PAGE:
Once folded, it does stand on its own, which makes it nice for traveling. If you have to fold it up very quickly to get on a bus or something, you can fold it, stand it next to you, and then unfold it when you’re ready to keep going. So, while it does fold up small and compact and it does stand on its own, you do have to have free hands and good coordination to get it folded.
Nice Wheels, Bad Brakes
The wheels of this car seat are very sturdy. They are solid plastic and they’re a decent size for this type of stroller. Both front wheels have a swivel feature, which makes it a lot easier to move around.
It does have a braking system, but it’s an individual braking system. You have to activate the foot brake for each of the back wheels. This can either be a good thing or a bad thing. It’s nice to be able to just click down the foot brake on one of the wheels when you’re making a quick stop. But if you’re going to be stopped for a while, or you have a very wiggly toddler in the stroller, you have to put on both the brakes and it is frustrating. Yet again, for a stroller this price, it would be nice to have a single foot bar braking system.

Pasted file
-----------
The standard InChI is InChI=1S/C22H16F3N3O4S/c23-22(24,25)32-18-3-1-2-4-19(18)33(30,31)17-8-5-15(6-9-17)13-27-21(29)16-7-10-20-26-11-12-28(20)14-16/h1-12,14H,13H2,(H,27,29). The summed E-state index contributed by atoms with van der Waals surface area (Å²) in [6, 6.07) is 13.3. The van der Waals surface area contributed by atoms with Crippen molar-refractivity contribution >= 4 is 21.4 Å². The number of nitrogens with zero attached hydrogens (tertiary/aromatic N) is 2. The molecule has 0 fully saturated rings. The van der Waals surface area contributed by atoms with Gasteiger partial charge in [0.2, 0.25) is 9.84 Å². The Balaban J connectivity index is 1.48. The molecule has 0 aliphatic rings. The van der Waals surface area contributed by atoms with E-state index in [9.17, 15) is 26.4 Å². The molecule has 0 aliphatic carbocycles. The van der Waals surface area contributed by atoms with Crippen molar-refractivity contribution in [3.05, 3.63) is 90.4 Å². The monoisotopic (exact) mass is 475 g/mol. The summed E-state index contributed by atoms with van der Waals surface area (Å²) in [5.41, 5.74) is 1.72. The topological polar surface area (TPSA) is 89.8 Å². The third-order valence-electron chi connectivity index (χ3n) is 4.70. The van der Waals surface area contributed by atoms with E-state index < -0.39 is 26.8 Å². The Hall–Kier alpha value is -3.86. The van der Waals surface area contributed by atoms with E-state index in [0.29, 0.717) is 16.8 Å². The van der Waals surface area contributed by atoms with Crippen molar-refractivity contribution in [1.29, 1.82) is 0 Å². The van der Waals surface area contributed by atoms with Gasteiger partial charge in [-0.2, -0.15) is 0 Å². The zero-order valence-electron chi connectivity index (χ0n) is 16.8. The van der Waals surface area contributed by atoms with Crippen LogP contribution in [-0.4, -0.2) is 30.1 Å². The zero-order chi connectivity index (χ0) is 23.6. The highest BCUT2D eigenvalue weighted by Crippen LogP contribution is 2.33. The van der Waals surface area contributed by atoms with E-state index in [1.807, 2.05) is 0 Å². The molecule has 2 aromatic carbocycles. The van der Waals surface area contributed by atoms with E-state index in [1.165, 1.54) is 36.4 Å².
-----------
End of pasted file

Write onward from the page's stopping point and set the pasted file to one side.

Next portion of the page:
The stroller features a large mesh storage basket on the underside. The size of this thing is wonderful! It is so spacious, which is surprising for a lightweight umbrella stroller. However, this is when the functionality part really comes into play. You can’t put anything in this basket!